“It was an accident!” is something I hear a lot when counseling children, second only to the phrase, “I don’t know.” When said enough, these kid-isms can frustrate and exhaust even the most patient parent. It’s hard for adults to believe these responses, and it’s tempting to play detective, immersing ourselves in the particulars of the issue, parsing out blame, or when we grow tired of this, to play judge and come down with draconian hardness on whichever kid was left holding the crayon (or marker). Yet, in doing so we are missing a valuable opportunity to teach children the skill of intentionality. If we set aside our well-founded suspicions that the culprit is trying to evade deserved discipline; could it be that the child really doesn’t see how his or her actions came about?
A big part of child development is learning how things are related, particularly causal relationships. You drop the ball, it bounces off the floor, and comes back to you. But Cognitive Behavioral Therapy (CBT) teaches us that causal relationships don’t stop at the physical; they extend to the mental, emotional and behavioral realms as well. Simply put, what we think affects what we feel affects how we act, and so on and vice versa. When children learn to recognize how their thoughts and feelings are related to their actions, they are practicing introspection, which reduces the likelihood of impulsive outbursts. The best part is that we can empower children with a sense of autonomy and responsibility, if we teach them that all of their thoughts, feelings, and actions are completely in their control.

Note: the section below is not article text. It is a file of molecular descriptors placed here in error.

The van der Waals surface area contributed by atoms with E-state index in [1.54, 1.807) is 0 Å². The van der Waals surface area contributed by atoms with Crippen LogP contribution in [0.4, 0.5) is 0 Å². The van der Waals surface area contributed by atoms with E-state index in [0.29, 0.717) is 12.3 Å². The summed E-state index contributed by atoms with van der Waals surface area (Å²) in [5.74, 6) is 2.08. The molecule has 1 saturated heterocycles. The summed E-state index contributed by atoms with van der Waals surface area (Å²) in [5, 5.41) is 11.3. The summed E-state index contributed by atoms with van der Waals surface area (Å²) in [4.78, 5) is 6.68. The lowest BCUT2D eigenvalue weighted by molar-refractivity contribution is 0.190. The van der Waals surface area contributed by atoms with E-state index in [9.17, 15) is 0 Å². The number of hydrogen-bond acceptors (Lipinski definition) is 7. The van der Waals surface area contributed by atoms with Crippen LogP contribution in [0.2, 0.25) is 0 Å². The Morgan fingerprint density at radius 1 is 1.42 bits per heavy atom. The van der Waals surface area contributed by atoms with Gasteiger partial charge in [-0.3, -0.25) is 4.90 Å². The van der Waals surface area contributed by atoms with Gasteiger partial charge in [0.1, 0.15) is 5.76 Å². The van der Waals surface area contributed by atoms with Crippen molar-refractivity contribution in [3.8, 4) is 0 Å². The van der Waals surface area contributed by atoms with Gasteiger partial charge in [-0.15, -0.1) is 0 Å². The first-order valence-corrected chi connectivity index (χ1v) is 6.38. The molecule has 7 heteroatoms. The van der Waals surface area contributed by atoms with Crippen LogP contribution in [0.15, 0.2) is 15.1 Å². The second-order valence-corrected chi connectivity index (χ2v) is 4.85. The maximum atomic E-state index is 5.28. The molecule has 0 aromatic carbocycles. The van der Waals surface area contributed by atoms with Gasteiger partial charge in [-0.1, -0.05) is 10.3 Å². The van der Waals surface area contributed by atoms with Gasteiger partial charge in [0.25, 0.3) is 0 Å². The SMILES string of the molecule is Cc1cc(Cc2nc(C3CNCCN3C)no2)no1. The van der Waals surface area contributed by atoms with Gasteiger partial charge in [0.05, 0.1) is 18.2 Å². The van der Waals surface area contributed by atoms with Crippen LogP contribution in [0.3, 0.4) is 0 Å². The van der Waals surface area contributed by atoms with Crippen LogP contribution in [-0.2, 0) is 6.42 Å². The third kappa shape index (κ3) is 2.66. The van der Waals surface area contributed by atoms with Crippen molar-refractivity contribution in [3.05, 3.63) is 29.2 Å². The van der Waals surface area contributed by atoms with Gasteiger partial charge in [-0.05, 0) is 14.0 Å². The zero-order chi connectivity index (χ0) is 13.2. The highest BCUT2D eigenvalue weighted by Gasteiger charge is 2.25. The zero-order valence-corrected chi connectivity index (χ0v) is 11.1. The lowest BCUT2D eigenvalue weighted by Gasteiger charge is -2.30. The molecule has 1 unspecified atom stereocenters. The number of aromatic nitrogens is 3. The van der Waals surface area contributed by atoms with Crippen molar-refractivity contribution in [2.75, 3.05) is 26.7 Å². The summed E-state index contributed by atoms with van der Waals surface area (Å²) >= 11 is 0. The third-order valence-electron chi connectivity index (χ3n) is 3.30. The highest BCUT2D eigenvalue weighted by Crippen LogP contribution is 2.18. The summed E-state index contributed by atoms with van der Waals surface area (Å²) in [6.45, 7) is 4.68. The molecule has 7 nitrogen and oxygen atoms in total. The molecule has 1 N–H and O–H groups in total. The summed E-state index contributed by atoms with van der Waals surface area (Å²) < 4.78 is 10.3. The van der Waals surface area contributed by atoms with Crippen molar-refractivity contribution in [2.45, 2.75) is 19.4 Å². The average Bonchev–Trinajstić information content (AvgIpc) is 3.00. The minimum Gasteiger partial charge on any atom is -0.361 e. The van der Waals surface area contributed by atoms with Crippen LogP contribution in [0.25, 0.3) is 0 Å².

If you’d like to help your child learn to be more intentional in their actions, this worksheet is great for reading-age kids, or just trace a triangle on a piece of paper and have the child draw the precipitating event (i.e. being asked to clean their room) in the middle, and what they thought, felt, and did about it at the three tips. Pro Tip: If this exercise is being used for behavior management, I like to start with what I call “The Hate Triangle,” and have them write or draw out the negative thoughts and negative feelings towards the circumstance, i.e. a friend cutting them in line, that led to bad behavior. Then, we work on “The Love Triangle,” and choose more positive thoughts and feelings, to see a way to act for the future.
Meg is a Regent University counseling intern at Preston Taylor Ministries, and specializes in trauma therapy. When not listening to the problems of 6-year-olds, Meg enjoys singing at all hours of the day, and meticulously planning “The Best Wedding Ever.”